Obesity levels in the UK have doubled over the past two decades and 67% of men and 57% of women are now overweight or obese. Oh, and being obese can knock up to nine years off your life, so I guess it is good that scientists are actively working to combat this growing problem. Thing is, are they starting in the right place?

Obesity is not just about being fat. It raises the risk of many health problems including diabetes, cancer, heart disease and stroke. There is no doubt that it is a serious issue. Obesity threatens to have parents outlive their children and there is a very real concern that it could bankrupt the National Health Service (NHS).

It surely has to be a good thing that the rise in obesity and ways to combat it are being researched throughout the western world. But, is anybody asking the right question?

I read today about a new diet injection that has just been approved by the European drugs regulator as safe and effective. The drug, which costs £2.25 per day, has been shown to help slimmers lose almost a stone more than if they had used methods such as counting calories and exercising.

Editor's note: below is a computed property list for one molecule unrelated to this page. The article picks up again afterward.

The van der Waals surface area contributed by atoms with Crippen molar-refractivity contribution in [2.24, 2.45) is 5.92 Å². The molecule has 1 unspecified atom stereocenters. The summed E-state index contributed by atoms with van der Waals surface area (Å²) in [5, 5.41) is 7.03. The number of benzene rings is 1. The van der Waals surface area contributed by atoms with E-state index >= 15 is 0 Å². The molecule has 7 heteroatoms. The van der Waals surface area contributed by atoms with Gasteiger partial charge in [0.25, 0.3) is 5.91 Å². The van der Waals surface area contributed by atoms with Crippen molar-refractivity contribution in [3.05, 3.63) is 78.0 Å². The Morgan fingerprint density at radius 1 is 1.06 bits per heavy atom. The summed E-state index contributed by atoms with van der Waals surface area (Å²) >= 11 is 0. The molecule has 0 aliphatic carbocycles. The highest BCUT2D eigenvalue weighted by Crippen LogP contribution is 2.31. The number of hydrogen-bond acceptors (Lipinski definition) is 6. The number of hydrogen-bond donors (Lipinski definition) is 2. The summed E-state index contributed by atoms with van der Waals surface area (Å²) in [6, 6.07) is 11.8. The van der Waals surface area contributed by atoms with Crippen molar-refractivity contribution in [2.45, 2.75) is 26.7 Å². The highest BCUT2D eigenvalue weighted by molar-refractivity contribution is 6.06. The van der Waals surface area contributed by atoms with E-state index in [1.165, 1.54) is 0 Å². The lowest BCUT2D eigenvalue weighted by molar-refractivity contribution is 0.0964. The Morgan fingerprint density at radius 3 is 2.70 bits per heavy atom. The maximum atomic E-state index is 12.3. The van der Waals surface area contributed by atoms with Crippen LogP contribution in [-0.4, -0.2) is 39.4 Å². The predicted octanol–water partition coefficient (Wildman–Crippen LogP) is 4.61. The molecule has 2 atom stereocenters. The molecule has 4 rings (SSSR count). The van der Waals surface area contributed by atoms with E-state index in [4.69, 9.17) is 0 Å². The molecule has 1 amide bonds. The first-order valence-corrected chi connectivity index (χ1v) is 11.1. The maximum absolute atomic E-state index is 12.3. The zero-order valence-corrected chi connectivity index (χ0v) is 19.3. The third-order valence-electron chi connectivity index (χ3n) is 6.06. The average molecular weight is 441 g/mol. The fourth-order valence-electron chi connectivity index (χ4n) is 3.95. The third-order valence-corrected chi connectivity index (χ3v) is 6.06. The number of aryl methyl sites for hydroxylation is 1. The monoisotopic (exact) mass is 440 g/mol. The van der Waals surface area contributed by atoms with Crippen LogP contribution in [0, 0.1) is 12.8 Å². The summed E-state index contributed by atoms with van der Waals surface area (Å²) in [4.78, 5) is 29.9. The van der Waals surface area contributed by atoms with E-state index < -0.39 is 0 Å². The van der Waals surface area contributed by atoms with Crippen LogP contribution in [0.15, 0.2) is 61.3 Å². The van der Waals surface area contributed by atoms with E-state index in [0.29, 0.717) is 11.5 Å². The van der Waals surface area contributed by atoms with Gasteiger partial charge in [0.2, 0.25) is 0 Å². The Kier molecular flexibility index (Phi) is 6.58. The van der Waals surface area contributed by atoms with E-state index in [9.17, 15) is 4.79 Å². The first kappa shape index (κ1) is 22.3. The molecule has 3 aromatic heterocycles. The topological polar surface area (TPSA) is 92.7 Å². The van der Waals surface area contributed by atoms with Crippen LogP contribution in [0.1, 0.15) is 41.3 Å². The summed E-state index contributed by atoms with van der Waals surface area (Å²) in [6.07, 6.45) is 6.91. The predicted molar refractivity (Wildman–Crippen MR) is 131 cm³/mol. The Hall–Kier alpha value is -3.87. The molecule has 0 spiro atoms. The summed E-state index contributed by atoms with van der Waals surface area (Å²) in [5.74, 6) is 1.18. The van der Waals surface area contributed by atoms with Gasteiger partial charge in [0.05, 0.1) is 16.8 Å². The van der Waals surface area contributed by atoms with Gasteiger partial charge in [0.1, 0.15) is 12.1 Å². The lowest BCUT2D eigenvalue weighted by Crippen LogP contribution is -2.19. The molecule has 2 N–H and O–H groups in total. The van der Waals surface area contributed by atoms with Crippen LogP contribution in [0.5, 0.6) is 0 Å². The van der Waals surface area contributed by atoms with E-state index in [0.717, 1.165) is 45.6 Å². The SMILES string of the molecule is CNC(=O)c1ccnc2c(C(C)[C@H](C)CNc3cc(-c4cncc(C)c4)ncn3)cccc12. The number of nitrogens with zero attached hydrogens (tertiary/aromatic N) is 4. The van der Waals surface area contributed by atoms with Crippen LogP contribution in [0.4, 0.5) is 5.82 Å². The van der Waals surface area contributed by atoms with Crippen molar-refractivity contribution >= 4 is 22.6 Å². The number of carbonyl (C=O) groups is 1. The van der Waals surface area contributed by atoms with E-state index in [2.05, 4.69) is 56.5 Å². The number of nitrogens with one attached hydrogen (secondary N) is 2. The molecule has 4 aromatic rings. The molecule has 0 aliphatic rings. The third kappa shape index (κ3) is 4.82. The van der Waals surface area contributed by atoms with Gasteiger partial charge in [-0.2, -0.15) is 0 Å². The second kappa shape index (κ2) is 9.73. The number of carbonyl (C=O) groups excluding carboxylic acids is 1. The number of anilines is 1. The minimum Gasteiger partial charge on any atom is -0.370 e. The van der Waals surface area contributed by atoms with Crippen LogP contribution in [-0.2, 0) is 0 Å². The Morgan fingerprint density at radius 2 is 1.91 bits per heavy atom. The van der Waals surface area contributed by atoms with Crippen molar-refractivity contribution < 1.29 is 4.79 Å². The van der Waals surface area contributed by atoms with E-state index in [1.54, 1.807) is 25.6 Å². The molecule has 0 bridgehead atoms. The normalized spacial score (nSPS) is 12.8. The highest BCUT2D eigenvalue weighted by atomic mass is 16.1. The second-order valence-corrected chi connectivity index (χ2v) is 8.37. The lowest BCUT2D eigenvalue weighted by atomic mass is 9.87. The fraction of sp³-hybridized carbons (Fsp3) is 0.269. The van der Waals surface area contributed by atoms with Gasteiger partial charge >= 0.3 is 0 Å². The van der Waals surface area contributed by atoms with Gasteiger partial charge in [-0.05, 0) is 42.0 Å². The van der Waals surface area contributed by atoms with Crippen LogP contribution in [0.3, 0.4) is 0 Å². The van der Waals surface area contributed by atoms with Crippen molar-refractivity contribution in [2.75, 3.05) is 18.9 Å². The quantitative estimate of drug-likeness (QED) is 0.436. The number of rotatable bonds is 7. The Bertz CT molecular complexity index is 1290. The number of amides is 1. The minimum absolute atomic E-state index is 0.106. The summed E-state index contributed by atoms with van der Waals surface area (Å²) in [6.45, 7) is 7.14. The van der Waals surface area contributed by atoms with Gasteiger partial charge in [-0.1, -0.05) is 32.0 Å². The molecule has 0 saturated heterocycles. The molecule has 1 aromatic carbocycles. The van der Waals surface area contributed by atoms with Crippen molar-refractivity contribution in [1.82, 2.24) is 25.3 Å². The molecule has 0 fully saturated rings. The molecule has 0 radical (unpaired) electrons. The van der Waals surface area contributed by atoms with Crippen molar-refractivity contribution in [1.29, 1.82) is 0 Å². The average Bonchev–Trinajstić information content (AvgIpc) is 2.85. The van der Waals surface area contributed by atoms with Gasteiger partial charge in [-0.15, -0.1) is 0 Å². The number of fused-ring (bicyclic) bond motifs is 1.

Like most drugs, however, it has known (and probably unknown) side-effects. The most common of these is nausea. It is unclear how long patients need to take the drug, but the report I read said ”it could be for life.”

Ever heard the saying “addict a customer, you have a customer for life”? It is a seriously effective way of making profits, but is it really the answer to the obesity crisis?

I can’t help but think that all of the scientists are working to answer questions such as “how can we create something to fight obesity?” or “what can we do to help obese people lose weight, regardless of their lifestyle or diet?”

See, the thing is that the scientists are doing some clever stuff to try and find answers to these questions BUT I think they are all asking the WRONG BLOODY QUESTION!

So often in life we hold ourselves back by asking the wrong questions (this is something I often spend time discussing with my coaching clients).

If you ask me, the questions that need to be asked by the scientists and researchers are:

  • What have we changed about our lifestyles in the last 50 to 100 years that is CAUSING the obesity crisis?
  • What did our ancestors (who didn’t become obese) do that we could model?
  • How can we educate our children to PREVENT obesity?

It seems to me that all the focus is on the symptom. My plea to any scientist reading in this is please, please, PLEASE focus on the cause. We don’t need injections that target our appetites, we need real food, grown in real soil. Food that feeds health on a cellular level and isn’t laden with man-made chemicals.

We may have made great progress in climbing the evolution ladder, but I can’t help thinking that recently it has been leaning on the wrong wall.

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